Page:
But the bills aren’t without their challenges. Sen. Dick DurbinRichard (Dick) Joseph DurbinSenators weigh traveling amid coronavirus ahead of Memorial Day Congress headed toward unemployment showdown Senate to try to pass fix for Paycheck Protection Program Thursday MORE (Ill.), the top Democrat on the Senate Appropriations defense subcommittee, said talks he and his staff have had with Shelby already spotted potential areas of conflict.

“My staff has come to me and said we think the following five things are of interest to us or maybe controversial,” he said.

One of the big hurdles is likely to be language around Trump’s ability to use money from the Pentagon to help build the U.S.-Mexico border wall. The Supreme Court recently ruled that the Trump administration can start using the $2.5 billion in military funds to begin construction of a wall along the U.S.-Mexico border while litigation plays out.

The wall has been a perennial point of contention between Democrats and the White House and sparked a 35-day partial shutdown.

In an effort to isolate the biggest problem area for the talks, the Department of Homeland Security (DHS) bill, lawmakers are likely to save it for the end.

Sen. Chris MurphyChristopher (Chris) Scott MurphySenators weigh traveling amid coronavirus ahead of Memorial Day Congress eyes changes to small business pandemic aid Top Democrat to introduce bill to limit Trump's ability to fire IGs MORE (D-Conn.), a member of the Senate Appropriations Committee, said delaying taking up DHS was an “invitation for brinkmanship.”

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“I would be reluctant to start marking up my subcommittee bill unless we have an understanding on how we’re preceding on homeland security,” he said. “It’s a mistake to start doing bills without any clue how we’re going to land DHS.”

Lawmakers hope a handshake agreement on excluding poison pills will help them navigate around potential roadblocks.

Pressed on what the deal meant for border wall money, Immigration and Customs Enforcement funding and Trump’s ability to transfer money to help pay for the wall, Senate Minority Leader Charles SchumerCharles (Chuck) Ellis SchumerDemocratic leaders say Trump testing strategy is 'to deny the truth' about lack of supplies Trump slams Sessions: 'You had no courage & ruined many lives' Senate Democrats call on Trump administration to let Planned Parenthood centers keep PPP loans MORE (D-N.Y.) demurred.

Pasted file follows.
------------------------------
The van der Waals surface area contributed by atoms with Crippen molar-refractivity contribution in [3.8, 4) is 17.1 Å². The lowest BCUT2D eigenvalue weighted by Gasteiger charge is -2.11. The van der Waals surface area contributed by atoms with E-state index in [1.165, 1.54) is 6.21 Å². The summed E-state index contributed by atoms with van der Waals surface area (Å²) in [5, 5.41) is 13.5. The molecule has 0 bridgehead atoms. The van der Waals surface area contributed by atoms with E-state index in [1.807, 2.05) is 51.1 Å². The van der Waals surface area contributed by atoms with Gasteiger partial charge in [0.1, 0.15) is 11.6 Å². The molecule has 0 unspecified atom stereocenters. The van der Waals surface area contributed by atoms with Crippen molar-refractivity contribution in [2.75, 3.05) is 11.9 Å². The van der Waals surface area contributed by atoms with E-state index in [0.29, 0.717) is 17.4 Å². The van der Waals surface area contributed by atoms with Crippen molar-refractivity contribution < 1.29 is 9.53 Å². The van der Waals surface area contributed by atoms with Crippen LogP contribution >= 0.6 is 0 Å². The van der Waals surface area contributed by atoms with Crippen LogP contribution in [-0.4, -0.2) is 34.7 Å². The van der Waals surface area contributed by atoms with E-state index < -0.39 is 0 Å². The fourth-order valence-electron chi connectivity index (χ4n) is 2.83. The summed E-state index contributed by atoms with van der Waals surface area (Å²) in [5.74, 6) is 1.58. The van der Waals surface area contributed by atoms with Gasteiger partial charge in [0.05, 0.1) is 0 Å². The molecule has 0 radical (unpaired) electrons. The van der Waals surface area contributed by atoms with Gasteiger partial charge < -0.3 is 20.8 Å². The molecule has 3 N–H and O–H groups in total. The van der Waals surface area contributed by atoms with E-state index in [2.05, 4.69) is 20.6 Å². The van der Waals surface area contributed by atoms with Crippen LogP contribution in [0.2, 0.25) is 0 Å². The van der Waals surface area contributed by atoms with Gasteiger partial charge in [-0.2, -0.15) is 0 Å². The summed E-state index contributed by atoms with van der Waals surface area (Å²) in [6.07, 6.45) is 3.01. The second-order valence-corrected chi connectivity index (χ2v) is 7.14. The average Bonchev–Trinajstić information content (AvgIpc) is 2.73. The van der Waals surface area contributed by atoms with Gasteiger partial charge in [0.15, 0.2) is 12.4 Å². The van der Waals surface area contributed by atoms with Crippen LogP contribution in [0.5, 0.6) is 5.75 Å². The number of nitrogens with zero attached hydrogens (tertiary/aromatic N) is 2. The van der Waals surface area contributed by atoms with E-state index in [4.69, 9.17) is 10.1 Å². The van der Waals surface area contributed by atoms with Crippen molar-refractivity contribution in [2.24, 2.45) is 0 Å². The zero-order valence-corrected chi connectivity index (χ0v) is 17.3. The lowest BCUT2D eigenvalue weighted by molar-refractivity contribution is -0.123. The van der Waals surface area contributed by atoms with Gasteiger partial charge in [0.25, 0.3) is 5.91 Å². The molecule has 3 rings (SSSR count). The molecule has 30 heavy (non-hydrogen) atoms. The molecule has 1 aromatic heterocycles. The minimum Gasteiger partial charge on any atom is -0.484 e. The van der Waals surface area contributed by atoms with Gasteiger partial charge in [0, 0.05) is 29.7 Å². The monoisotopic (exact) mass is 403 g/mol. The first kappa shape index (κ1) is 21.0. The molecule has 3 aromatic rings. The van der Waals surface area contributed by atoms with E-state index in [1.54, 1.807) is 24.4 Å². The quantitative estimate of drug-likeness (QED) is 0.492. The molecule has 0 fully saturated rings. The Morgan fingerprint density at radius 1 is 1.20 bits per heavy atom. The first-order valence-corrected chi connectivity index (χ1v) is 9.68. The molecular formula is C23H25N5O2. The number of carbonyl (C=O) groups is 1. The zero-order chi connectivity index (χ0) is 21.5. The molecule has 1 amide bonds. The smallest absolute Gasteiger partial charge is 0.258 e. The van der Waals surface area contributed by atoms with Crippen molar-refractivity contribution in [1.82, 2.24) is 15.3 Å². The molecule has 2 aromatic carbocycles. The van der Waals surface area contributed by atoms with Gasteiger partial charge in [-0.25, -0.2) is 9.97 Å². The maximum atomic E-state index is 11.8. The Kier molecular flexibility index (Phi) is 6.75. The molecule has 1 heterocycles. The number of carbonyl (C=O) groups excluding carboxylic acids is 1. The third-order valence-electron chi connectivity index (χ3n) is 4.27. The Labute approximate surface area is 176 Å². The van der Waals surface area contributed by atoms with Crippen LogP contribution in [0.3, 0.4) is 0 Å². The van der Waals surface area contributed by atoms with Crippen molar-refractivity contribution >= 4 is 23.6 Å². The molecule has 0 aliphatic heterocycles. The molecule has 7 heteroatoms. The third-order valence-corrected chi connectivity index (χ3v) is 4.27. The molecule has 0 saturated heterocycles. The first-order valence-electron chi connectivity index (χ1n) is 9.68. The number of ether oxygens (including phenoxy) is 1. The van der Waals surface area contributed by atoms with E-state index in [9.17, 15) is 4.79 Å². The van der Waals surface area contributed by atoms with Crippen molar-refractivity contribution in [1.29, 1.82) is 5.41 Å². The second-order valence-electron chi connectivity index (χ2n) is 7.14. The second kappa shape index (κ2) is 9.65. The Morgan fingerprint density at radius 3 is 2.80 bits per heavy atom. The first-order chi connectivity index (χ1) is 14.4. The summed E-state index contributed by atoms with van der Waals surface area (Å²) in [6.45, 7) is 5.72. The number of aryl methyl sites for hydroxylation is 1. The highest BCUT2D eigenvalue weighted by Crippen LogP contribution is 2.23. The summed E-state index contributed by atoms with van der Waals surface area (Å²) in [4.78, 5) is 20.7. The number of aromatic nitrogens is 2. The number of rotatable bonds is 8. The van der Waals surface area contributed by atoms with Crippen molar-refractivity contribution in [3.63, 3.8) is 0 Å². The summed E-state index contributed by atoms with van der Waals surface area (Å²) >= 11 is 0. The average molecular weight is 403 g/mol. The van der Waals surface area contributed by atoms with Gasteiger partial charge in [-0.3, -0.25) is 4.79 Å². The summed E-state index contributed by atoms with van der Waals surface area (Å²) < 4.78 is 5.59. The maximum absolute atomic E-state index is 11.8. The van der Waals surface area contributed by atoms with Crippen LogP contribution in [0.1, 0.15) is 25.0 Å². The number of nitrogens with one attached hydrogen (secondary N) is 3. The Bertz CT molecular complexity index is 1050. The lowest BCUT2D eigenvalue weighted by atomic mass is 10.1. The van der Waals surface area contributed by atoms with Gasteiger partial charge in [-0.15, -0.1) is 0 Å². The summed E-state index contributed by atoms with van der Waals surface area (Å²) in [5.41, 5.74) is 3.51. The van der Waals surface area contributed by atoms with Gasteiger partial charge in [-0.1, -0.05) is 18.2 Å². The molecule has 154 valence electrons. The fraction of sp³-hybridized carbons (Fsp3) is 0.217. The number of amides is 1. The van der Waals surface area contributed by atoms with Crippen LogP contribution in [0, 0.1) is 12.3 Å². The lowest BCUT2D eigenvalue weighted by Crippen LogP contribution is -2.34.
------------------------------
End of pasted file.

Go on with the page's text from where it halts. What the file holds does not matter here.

“Well, some are poison pills, and some are not, but hopefully we can work all these out,” he told reporters.

A document released by Democrats detailing the budget agreement included an understanding that the appropriations bills will not include “poison pills, additional new riders, additional CHIMPS [changes in mandatory programs], or other changes in policy or conventions that allow for higher spending levels, or any non-appropriations measures unless agreed to on a bipartisan basis by the four leaders with the approval of the President.”

Senate Majority Leader Mitch McConnellAddison (Mitch) Mitchell McConnellThe Hill's Morning Report - Presented by Facebook - Americans debate life under COVID-19 risks The 10 Senate seats most likely to flip Democratic leaders say Trump testing strategy is 'to deny the truth' about lack of supplies MORE (R-Ky.) touted the document from the Senate floor as a “big win for the White House.”

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“The administration has successfully kept far-left poison pills and policy riders entirely out of the process. We had heard that our Democratic colleagues across the Capitol were clamoring to take us backward on the issue of life. ... We had heard they were clamoring to try to handcuff the administration's important work on border security,” he said.

But lawmakers are already facing skepticism that the poison pill agreement will hold as they get into the trenches of the government funding negotiations,or that everyone will be able to agree on what has to be jettisoned from the talks.

“It helps conceptually, but then you get into the weeds. We’ll have to see what happens,” Shelby said.
Pressed on whether everyone agreed on what qualified as a poison pill, Shelby added, “Oh, good question. It begs the question. I gotta go now. That was a great question. ... We’ll have to see.”